There was also the issue of our accommodation. We were getting hosted by locals at every city through an application and often had to work our plans around their schedules. It felt like we were missing out on important sights and experiences because of using this application. Booking hostels may have costed more but could it have been a better experience?

The truth slowly made my world go round

Eventually, the second-guessing stopped. Like extra clay falls off as a sculptor works to refine his art, these thoughts and notions fell away as I proceeded through the days, to leave me with a lovely pot of ideas of what travelling is about. I'll get to this in a minute.

Something else apart from the disappointing bell tower incidence had happened in Belgium. We were hosted by an amazing 70-year-old woman called Greta in her city. We enjoyed listening to her tales of life in Belgium, the economies of her pension and the tax rate, why she never married but had a son, her plans to exchange her house for a summer, and her thoughts about India. She was extremely fit, she swam for her back 4 days a week, drove her car like a maven, and went for medical checkups regularly. I was surprised by her independence and way of life. My grandmother back home was nowhere near as active or freethinking.

Greta liked talking to us too. One day she cooked a hearty breakfast with 6 different kinds of breads, and lighted some candles while jazz music played in the background. She was grating chocolate on the porridge for us, and we thought, she really knows how to enjoy the finer things in life. Right then, the bell rang, and her neighbor came to hand us fresh eggs he had got from him farm. Could life get better!

On our last day, Greta drove us to the bus station because it was raining heavily. She insisted that we take one jumbo umbrella from her for the rest of our trip. We sat in the car as we waited for our bus to arrive while Greta took out two extra umbrellas from the hood and handed them to other people on the road who were getting wet while waiting. It was a beautiful lesson in kindness.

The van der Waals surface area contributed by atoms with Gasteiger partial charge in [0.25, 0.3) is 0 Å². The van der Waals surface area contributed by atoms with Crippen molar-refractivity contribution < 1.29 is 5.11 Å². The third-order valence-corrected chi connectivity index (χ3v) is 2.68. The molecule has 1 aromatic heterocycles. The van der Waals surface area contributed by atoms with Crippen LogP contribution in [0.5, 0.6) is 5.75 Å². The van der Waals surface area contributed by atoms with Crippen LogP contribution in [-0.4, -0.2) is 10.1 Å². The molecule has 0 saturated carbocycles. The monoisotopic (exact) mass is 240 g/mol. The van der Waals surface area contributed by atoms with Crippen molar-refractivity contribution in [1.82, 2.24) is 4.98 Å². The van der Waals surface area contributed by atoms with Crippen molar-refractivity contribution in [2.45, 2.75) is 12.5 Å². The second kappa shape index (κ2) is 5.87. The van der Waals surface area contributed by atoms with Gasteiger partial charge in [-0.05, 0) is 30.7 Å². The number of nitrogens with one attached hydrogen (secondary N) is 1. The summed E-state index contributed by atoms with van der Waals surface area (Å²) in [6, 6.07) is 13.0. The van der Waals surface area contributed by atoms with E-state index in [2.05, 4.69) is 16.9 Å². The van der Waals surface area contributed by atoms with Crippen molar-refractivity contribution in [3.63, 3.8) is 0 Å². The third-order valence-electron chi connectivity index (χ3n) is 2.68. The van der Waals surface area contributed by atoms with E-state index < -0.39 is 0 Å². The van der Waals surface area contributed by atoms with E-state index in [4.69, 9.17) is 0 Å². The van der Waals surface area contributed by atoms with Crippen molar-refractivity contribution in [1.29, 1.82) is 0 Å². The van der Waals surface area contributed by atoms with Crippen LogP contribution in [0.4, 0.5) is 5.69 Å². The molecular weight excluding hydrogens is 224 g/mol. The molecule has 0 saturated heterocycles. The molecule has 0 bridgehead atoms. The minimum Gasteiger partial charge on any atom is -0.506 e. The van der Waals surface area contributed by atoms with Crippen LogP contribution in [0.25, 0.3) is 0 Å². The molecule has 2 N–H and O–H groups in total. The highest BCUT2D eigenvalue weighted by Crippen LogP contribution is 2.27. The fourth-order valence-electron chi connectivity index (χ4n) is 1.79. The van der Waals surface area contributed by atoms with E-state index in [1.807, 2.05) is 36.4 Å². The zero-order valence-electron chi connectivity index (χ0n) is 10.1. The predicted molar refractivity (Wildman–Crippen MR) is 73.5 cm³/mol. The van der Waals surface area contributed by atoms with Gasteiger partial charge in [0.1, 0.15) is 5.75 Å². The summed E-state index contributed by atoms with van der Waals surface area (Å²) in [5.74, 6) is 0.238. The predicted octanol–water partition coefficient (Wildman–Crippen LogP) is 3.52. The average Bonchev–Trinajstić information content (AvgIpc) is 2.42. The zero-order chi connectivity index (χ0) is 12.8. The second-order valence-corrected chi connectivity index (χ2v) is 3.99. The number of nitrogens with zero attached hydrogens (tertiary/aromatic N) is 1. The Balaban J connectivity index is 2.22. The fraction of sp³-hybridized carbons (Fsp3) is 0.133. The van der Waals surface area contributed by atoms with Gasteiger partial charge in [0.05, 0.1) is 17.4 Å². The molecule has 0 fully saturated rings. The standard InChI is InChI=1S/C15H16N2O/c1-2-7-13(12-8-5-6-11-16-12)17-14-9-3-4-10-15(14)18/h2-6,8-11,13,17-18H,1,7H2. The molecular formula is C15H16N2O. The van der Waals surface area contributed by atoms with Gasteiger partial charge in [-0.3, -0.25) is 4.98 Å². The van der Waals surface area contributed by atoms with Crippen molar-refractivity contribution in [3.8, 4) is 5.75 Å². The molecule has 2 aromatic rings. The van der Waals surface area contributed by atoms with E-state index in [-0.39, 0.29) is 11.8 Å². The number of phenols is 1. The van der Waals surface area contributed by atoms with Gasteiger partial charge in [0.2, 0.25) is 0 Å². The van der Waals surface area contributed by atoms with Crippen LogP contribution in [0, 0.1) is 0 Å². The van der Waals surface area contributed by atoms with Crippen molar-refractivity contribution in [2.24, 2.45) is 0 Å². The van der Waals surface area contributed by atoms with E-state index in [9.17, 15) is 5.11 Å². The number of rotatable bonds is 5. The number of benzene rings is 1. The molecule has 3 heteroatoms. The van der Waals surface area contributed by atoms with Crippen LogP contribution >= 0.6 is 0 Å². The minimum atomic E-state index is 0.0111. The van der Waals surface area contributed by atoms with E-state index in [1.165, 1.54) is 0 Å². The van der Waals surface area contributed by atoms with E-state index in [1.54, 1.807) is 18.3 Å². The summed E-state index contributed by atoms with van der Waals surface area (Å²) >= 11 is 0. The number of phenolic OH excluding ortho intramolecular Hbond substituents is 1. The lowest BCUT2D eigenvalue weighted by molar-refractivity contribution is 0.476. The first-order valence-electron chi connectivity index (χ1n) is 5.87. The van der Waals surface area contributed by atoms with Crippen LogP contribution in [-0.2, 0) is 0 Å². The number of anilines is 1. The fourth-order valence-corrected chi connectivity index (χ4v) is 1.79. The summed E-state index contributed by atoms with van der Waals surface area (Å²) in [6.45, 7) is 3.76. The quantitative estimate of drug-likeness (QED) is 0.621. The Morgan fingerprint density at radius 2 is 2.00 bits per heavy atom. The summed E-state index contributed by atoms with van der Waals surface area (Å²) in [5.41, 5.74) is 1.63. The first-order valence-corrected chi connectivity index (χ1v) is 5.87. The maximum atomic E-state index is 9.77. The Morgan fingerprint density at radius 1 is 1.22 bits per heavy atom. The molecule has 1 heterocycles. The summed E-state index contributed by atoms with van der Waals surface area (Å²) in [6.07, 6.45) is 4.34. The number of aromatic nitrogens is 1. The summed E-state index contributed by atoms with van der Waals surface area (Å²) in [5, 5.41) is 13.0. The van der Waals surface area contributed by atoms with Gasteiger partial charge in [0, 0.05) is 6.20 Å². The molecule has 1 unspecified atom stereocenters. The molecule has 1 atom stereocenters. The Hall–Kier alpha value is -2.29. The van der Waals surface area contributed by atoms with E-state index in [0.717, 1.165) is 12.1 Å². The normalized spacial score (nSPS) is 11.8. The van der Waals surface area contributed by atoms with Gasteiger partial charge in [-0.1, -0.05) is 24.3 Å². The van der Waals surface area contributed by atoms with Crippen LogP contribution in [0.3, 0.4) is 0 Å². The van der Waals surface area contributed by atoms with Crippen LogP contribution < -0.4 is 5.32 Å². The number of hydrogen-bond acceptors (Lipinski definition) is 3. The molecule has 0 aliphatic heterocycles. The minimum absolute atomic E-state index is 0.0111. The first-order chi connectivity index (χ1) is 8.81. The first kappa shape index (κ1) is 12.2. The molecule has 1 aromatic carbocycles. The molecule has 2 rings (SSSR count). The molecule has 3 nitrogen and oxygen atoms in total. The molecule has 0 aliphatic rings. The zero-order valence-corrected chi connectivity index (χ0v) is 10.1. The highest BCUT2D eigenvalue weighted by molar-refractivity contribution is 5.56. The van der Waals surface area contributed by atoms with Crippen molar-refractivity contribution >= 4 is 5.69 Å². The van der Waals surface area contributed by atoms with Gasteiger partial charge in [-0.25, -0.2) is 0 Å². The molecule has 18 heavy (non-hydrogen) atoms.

Elsewhere, in Vienna, we were hosted by Martin, an English teacher in middle school. He talked about how he takes his students through different music composers and why art is important. I had never seen an English teacher who used story-telling as a medium to ignite student’s interest in art before. One memorable instance with Martin was when he showed us a Japanese cooker which cooked rice in 40 minutes. Prerna took out our cooker from the backpack and said, “Look at this Martin, this is an Indian cooker which prepares rice in 10 minutes.” Martin, an eternal collector of productivity tools from all his travels, was so impressed that he opened Amazon’s website and asked for our help to order one right then. Another lovely occasion was when he taught us to waltz. Oh, how swoon-worthy and dream-like it all felt!

Let me also mention why these people accommodated us at their homes because the application for getting hosted was a free cultural exchange. Sometimes it was because the hosts wanted to know more about India, they thought it was very exotic. Sometimes it was because they had space, the time, and were staying alone. Here, I don't want to miss out on Prague where we were hosted by a Czech waitress who wanted dating advice to improve her relationship with her Indian boyfriend. We couldn’t be much help on the heartache-front, but we did teach her how to make a perfect cup of ginger tea to reduce the headache!

There are other such countless tales of the wonderful people I met, the ideas I got, and the lessons I learnt.

If the truth is here, can social media be far behind?